National survey: CSU tops three-year graduate employment and salary levels


Wednesday 31 Oct 2018

* CSU ranked first with 93.6 per cent full-time employment rates for undergraduates

* CSU ranked the highest median full-time undergraduate salaries, at an average $78,300

Charles Sturt University (CSU) is ranked by the 2018 Graduate Outcomes Survey – Longitudinal (GOS-L) as the top Australian tertiary institution for undergraduate full-time employment and incomes three years after graduation.

CSU had the highest full-time employment rate for undergraduates at 93.6 per cent.

Similarly, CSU’s graduates recorded the highest median full-time undergraduate salaries, at an average $78,300.

CSU’s Deputy Vice-Chancellor (Students) Ms Jenny Roberts (pictured) said the survey findings reflected the commitment of CSU to educating professionals for regional Australia and the world.

“Charles Sturt University aims to provide a high-quality flexible learning experience that fits around our students’ lives and aspirations,” Ms Roberts said.

“The survey results validate the University’s strategy which focuses on developing students who graduate with the knowledge, skills, attitudes and professional networks for a meaningful life and successful career.

“It is a credit to the University’s staff, who ensure we deliver high levels of learner engagement and support for students and to our industry partners, who provide our students with practical, real-life experiences.

“I’m proud that CSU continues to lead in graduate outcomes, in a continually changing higher education environment.”

The result follows CSU retaining its position as the national leader in full time employment for graduates and the state leader for graduating salaries noted in the 2018 Good Universities Guide.

The Graduate Outcomes Survey report notes that three years after graduation there has been substantial improvement in full-time employment rates across universities, so that all universities have full-time employment rates for undergraduates above 81 per cent.

While the report emphasises that factors such as course offerings, the composition of the student population, and variations in state/territory and regional labour markets, might also impact on employment outcomes, the data suggests that there is differentiation among universities with some achieving higher rates of full-time employment over the medium-term than others.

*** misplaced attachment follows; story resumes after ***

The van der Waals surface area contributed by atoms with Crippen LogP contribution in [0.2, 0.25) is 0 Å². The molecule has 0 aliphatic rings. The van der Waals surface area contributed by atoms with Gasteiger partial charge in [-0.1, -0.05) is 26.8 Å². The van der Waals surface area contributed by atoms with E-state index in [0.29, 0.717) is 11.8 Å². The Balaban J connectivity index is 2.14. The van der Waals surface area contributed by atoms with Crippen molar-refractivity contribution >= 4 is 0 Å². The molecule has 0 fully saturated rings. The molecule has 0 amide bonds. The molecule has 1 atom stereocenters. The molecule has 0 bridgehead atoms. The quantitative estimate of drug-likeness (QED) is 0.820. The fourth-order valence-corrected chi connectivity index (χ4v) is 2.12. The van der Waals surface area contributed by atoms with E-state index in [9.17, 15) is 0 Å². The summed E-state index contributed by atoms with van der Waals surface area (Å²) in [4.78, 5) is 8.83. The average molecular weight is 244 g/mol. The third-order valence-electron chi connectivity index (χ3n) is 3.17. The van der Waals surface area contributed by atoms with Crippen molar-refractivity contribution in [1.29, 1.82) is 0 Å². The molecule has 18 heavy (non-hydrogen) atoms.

The GOS-L report was produced as part of the Quality Indicators for Learning and Teaching (QILT) survey program funded by the Australian Government Department of Education and Training.

The survey compares 2015-2018 data from more than 38,000 graduates from 60 institutions (39 universities, and 21 non-university higher education institutions or NUHEIs).

The 2018 Graduate Outcomes Survey – Longitudinal report is available at www.education.gov.au


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Media contact: Bruce Andrews, 0418 669 362

Media Note:

Contact CSU Media to arrange interviews with Deputy Vice-Chancellor (Students) Ms Jenny Roberts.

About the 2018 Graduate Outcomes Survey – Longitudinal (GOS-L):

This report examines the short-term and medium-term labour force outcomes of graduates in 2014 who provided a valid response to the Australian Graduate Survey in 2015 and a valid response to the 2018 Graduate Outcomes Survey (Longitudinal).

Participation in the GOS-L was open to any higher education institution which participated in the 2015 AGS. Sixty institutions chose to participate, including 39 universities and 21 non-university higher education institutions (NUHEIs).

The GOS-L achieved an overall 43.3 per cent response rate, representing 39,744 completed surveys, up from 42.2 per cent in 2017.

When broken down by study level, the undergraduate response rate was 40.9 per cent, postgraduate coursework 45.9 per cent, and postgraduate research 56.8 per cent, of the usable sample after data was cleaned and opt-outs and out of scope were removed.